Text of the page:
I have a challenge for you.
Try to go one day without having a small business impact your life. In fact, try to go one day without having at least a dozen small businesses touch your day. It’s impossible. And it’s something that makes me proud.
There are nearly 378,000 small businesses in Oregon. Beyond the two out of three net new jobs they create, and beyond their employment of half the state’s workforce, small businesses are woven into the fabric of our daily lives.
Consider an average day. You wake up in your home that was built by small contractors. The framers, roofers, electricians, plumbers and painters were all likely from local small businesses.
Your breakfast — be it the milk, the juice, the cereal, the eggs, the toast, the jam — all came from a farm. And given our local agricultural abundance, it’s very likely it was sourced locally.
The business that paved the roads of your commute, the businesses that repair the car, bus, bike or plane you ride to work — or the businesses that built those parts for these modes of transportation — are most likely small businesses too.
The coffee shop where you meet a client or friend, the playground where you take your children or the dental office where you get your teeth cleaned all have small business written all over them.
These are the local heroes we celebrate during National Small Business Week — entrepreneurs like Marshall Doyle from Cal-Cert Company, the U.S. Small Business Administration 2019 Oregon Small Business Person of the Year, who contributed to the safety of many people in our state by providing calibration and certification of testing equipment used in the construction, aerospace and automotive industries.
Every year since 1963, the president has declared National Small Business Week as a time to shine a spotlight on the impact of small businesses on our economy and communities. During this year’s celebration, May 5-11, I challenge you take a moment to realize how many touchpoints you have with small businesses every day. It’s something we often take for granted.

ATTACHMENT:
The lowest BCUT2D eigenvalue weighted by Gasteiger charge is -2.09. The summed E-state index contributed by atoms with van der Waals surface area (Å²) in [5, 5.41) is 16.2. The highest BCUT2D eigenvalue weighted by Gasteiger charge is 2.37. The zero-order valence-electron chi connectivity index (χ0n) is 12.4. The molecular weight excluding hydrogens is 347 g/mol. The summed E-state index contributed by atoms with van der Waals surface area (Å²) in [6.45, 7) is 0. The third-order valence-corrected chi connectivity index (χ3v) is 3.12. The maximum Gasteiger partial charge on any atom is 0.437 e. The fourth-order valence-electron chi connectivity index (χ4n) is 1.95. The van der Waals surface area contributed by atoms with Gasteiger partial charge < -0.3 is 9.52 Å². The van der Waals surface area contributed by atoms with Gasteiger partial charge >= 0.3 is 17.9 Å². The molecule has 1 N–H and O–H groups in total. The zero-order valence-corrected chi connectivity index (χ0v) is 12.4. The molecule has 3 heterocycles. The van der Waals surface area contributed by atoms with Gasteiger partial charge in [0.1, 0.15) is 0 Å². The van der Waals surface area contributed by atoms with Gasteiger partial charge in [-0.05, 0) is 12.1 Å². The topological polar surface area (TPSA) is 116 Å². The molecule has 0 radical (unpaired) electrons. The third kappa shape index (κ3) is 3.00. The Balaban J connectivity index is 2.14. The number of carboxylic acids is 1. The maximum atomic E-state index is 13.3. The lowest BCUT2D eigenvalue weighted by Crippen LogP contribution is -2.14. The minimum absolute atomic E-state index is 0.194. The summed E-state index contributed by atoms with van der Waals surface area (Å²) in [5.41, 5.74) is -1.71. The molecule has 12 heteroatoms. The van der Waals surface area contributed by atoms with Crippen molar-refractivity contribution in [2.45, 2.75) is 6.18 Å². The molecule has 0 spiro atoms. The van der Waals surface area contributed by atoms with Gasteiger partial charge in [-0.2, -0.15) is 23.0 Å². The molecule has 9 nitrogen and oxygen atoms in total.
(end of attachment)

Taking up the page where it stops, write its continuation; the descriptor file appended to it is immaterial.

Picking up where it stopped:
As you reflect on those small businesses that seamlessly weave into your day, consider the people behind the businesses. America’s progress has been driven by pioneers who think big, take risks and work hard.
And consider the social impact small business owners have. Take Marshall, for example. Not only does he create jobs and economic opportunities for people in Oregon, his company’s success has allowed him to give back to his community. He volunteers as a mentor through the Small Business Development Center network at Clackamas Community College as well as being actively involved in local high schools and Portland State University.
It’s a way for Marshall to pay forward the guidance he received from the SBDC earlier in the business’ history. With help from SBDC advisers, he was able to turn the company from the brink of bankruptcy and grow its market share to 41 states and 13 countries while increasing gross revenue 18-fold.
Small business owners are one of our state’s greatest resources. The SBA is proud to be a thread in the fabric of what small business owners weave to achieve. During National Small Business Week, join me in honoring the small businesses and entrepreneurs that are woven into our lives.